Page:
The U.S.A. Federal Trade Commission in 2005 sued firms claiming its ability to treat colds and flu saying the “representations were false or were not substantiated at the time the representations were made and that they were therefore a deceptive practice and false advertisements.” The result of the suit required in America that one could not advertise Oregano for its health benefits without reliable scientific evidence accompanying it. A ridiculous outcome since it has been known for its medicinal attributes for hundreds of years. Oregano possesses polyphenols and flavones. The essential oil is composed primarily of monoterpenoids and monoterpenes. Oregano is composed of numerous compounds, the most common being carvacrol and thymol as the major composition, with lesser compounds including p-cymene, y-terpnene, caryophyllene, spathulenol, germacrene-D, etc. Oregano is known to interact with Lithium. Preliminary science suggests the chemicals within Oregano might help reduce cough and spasms. Science also suggests it could help digestion by increasing bite flow. There is also some preliminary science suggesting possibilities of fighting against bacteria, viruses, fungi, intestinal worms, and parasites. Clinical research also suggests its treatment for high cholesterol when taken after each meal for three months could reduce low-density lipoprotein (LDL) cholesterol and increase high-density lipoprotein (HDL) cholesterol. Other science have determined Oregano oil might kill the intestinal parasites Blastocystis hominis, Entamoeba hartmanni, and Endolimax nana. Some suggest 200 mg of oil of oregano three times daily for 6 weeks for intestinal parasites.
Potential side effects: While Oregano is determined to be likely safe when ingested within the common amounts found in foods containing it, it is determined possibly safe when taken by mouth or applied to the skin in medicinal amounts – it has been noted to cause stomach upset, especially in excessive amounts. Those allergic to plants in the Lamiaceae family also have noted allergic reactions in its use. Oregano is cited as possibly unsafe when taken by mouth in medicinal amounts during pregnancy and breast feeding. It has a reputation of possibly causing miscarriage. Those with bleeding disorders or those about to enter surgery are recommended not to take Oregano due to the possibility Oregano can increase bleeding. Those preparing for surgery should stop use at least 2 weeks before surgery. Since Oregano can possibly lower blood sugar levels, use of Oregano by people with Diabetes should consult a physician first. Oregano use might cause effects similar to diuretics. Since Oregano interacts with Lithium, it can also decrease how well the body gets rid of lithium causing side effects. If taking Lithium, consult your physician before using oregano.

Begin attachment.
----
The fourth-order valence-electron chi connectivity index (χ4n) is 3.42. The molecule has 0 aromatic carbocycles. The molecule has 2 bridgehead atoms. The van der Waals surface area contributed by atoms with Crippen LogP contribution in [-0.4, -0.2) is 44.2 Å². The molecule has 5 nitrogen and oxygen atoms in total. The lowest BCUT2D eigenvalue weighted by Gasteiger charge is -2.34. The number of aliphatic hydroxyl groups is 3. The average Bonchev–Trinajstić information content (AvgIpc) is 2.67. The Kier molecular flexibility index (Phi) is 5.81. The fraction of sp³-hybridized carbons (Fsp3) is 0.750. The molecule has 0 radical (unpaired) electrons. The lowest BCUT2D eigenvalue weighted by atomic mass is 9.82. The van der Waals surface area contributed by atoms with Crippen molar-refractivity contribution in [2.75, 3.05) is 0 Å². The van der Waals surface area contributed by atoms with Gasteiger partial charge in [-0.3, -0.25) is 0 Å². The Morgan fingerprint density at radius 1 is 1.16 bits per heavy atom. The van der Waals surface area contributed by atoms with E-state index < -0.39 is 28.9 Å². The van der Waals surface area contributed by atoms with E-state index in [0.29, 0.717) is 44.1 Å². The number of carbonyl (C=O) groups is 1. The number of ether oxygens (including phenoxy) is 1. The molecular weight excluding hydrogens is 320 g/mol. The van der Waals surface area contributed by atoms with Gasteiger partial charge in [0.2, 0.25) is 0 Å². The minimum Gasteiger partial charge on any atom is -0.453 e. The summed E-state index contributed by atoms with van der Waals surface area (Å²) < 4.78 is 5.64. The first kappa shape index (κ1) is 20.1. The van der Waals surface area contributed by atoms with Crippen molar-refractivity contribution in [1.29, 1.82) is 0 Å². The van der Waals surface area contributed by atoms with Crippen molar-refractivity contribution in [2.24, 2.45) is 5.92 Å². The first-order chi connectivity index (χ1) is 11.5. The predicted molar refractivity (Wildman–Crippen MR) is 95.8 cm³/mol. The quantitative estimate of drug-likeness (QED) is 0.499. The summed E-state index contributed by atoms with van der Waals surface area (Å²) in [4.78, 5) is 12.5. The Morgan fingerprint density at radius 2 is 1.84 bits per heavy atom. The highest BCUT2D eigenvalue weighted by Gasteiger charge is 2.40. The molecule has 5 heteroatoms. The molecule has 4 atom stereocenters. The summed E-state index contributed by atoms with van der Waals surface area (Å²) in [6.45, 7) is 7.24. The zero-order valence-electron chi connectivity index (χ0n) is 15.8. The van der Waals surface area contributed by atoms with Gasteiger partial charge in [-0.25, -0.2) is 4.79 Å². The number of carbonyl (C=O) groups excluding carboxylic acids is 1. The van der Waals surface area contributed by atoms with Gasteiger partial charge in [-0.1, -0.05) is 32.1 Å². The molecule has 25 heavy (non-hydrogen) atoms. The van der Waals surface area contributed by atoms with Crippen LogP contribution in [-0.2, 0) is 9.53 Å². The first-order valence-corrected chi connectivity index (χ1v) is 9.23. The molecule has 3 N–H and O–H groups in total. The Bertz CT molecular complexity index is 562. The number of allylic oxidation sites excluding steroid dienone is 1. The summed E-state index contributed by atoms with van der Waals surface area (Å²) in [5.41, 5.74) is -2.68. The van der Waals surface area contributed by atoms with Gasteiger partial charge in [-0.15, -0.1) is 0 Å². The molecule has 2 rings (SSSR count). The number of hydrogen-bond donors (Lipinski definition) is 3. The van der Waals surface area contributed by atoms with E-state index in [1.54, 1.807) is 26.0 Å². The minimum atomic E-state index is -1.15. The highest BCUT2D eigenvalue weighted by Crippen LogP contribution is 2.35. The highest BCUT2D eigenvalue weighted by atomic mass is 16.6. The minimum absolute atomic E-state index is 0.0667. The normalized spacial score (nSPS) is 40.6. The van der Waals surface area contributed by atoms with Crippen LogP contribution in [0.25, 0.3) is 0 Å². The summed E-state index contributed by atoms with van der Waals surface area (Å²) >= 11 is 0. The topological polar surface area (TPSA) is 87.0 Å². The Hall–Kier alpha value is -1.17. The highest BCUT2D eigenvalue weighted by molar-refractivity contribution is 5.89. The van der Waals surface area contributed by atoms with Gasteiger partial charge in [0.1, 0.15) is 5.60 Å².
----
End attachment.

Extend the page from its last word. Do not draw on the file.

Magical / Mythology / Folklore: Medicinal and folk-healing properties are abundant in folklore about Oregano, especially in relaxing nerves and settling upset stomachs. Some claim the Assyrians utilized Oregano in 3000 BCE. Folk remedies claim it being a poison antidote, headache cure, asthma ease, and relief for insect bites as well as stings from scorpions. It is believed that Aristotle noticed would eat the leaves of an oregano plant after eating a snake thinking this would be an antidote to poison. Through Shakespearean lore, it was thought to cure overdoses of opium and hemlock. Oregano is used in magic, ritual, and ceremony. In Ancient Greece, it was an element in weddings as the crowns the wedded pair would wear would often be oregano laurels. During the middle Ages, the herb was planted around graves so departed spirits could be at peace. Those seeking psychic dreams would wear Oregano leaves on their heads. It was commonly carried as a charm for good luck and health. In spell craft, it is an ingredient for promoting happiness, luck, health, protection, letting go of a loved one, deepening existing love, and tranquility. Outside the home, it was grown to protect the house from evil. Oregano tea would often be prescribed by healers to assist patients in letting a loved one go. Oregano is believed to be ruled by Venus and the element of air. It is one of Aphrodite’s herbs. Oregano represents “joy” (possibly from its namesake “joy of the mountain”) and is used during rites imbued with celebrating happy occasions such as love, romance, marriages, or the passing of loved ones to find happiness in their next life.

This article is continuously being updated and revised. Please check back often for more research, links, references, photos, and content.

To obtain the Essential oil, visit

To obtain the dried herb, visit

  • Bespoke Spices 2015: undated “The History, lore, and Uses of Oregano”. Website referenced 6/6/16 at
  • Collins Dictionary 2014 “Oregano”
  • Francis, Meagan HGTV 2015: undated “Herbivore: Get a Dose of Good Luck by Growing Oregano”. Website referenced 6/6/15 at:
  • The Old Farmer’s Almanac 2015: undated “Oregano”. Website referenced 6/6/15 at
  • USDA undated “Origanum vulgare L. oregano”. Plant database
  • WebMD 2015: undated “Oregano”. Website referenced 6/6/15 at
  • Wikipedia 2015: undated “Oregano”. Website referenced 6/6/15 at
  • Witchipedia 2015: undated “Oregano”. Website referenced 6/6/15 at